What you should know about starting a business in the Netherlands

Posted by setupyourdutchcompany on May 25th, 2017

Whether you are starting a private individual or a foreign company, there are formalities that you must pass through.  These legal procedures will ensure that you make the right decisions and you run your company legally. You do not want to mess up with the law especially if you are a foreigner. This article will guide you on what to do.
For you to get approval for starting a new company in the Netherlands, you should be able to demonstrate that the business is new. If the firm is not new, then it should be a branch of an existing organization. This will serve as the material economic purpose in the Netherlands. You must also illustrate why it is necessary for you to have a branch of your company operating in the Netherlands.
Registering the business

To start a business in the Netherlands, you must first register with the Chamber of Commerce (Kamer van Koophandel). There are appropriate business application forms that should be filled in Dutch and these are obtained from the Chamber of Commerce. There are various types of businesses in the Netherlands. However, the common one are the Partnership / Sole Tradership (VOF / Eenmanszaak) and the Dutch bv company formation (Besloten Vennootschap). You can register your company as a BV or a Dutch branch of your existing foreign company.
Starting a BV or subsidiary
If you opt for the BV structure, then you will be creating a distinct entity for your Dutch business operations. In such a case, your risks and liabilities will all fall under the Dutch entity. The company will be handled as a Dutch firm that is owned by an established parent company or by you.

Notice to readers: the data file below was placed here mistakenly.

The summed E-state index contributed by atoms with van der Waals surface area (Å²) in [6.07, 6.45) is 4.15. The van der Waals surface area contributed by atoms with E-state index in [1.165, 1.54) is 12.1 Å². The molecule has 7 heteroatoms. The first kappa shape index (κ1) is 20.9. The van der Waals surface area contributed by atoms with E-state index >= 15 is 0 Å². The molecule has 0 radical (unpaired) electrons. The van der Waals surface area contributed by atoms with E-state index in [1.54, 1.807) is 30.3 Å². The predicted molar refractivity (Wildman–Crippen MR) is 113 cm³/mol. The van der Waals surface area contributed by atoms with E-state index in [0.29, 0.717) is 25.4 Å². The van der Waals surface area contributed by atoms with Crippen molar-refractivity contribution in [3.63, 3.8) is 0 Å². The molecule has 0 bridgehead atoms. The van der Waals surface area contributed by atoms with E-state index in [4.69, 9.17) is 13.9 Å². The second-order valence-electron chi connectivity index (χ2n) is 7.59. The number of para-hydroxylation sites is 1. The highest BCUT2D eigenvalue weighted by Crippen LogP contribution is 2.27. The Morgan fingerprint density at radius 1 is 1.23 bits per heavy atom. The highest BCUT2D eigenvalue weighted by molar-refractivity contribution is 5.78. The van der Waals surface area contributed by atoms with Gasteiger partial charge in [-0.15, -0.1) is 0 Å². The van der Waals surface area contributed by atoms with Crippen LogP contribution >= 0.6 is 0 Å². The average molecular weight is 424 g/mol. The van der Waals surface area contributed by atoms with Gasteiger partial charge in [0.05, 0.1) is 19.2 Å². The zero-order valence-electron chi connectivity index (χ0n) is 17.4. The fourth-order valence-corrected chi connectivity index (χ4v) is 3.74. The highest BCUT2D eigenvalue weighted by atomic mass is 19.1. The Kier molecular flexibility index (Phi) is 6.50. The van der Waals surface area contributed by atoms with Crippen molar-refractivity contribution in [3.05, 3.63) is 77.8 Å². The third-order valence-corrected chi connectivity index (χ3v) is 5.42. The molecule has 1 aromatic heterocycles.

Starting a branch company
If you decide to start your company as a Dutch branch that has its headquarters in a foreign land then the parent company will be the key player in the structure of your business.  All the liabilities and risks will then shift from the Dutch entity to the foreign parent company. However, you will be required to set up office in the Netherlands where your business will be permanently established. This will be a second establishment of your foreign company.
Professional qualifications
Most types of businesses are required to have specified business or professional qualifications. Some of these qualifications are the Dutch General Business Skills Diploma or an equivalent qualification or MBA. You can obtain information on professional qualifications from the Dutch Chamber of Commerce. You should also check with The Netherlands Organization for International Cooperation in Higher Education (Nuffic) as it has a foreign qualification accreditation service that will determine whether your qualifications satisfy the standards needed for running a company in the Netherlands.
When you start your business in the Netherlands, you will be liable for the Dutch taxes.  You will be required to pay taxes such as corporate income tax, value-added tax and Payroll tax. After a successful Dutch bv company formation and registration at the Chamber of Commerce, your company details are automatically taken to the tax office. The tax authorities are responsible for assessing the taxes that your business will be filing. If your business is registered as a sole tradership or partnership, then you will have to file personal income tax.

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Joined: May 25th, 2017
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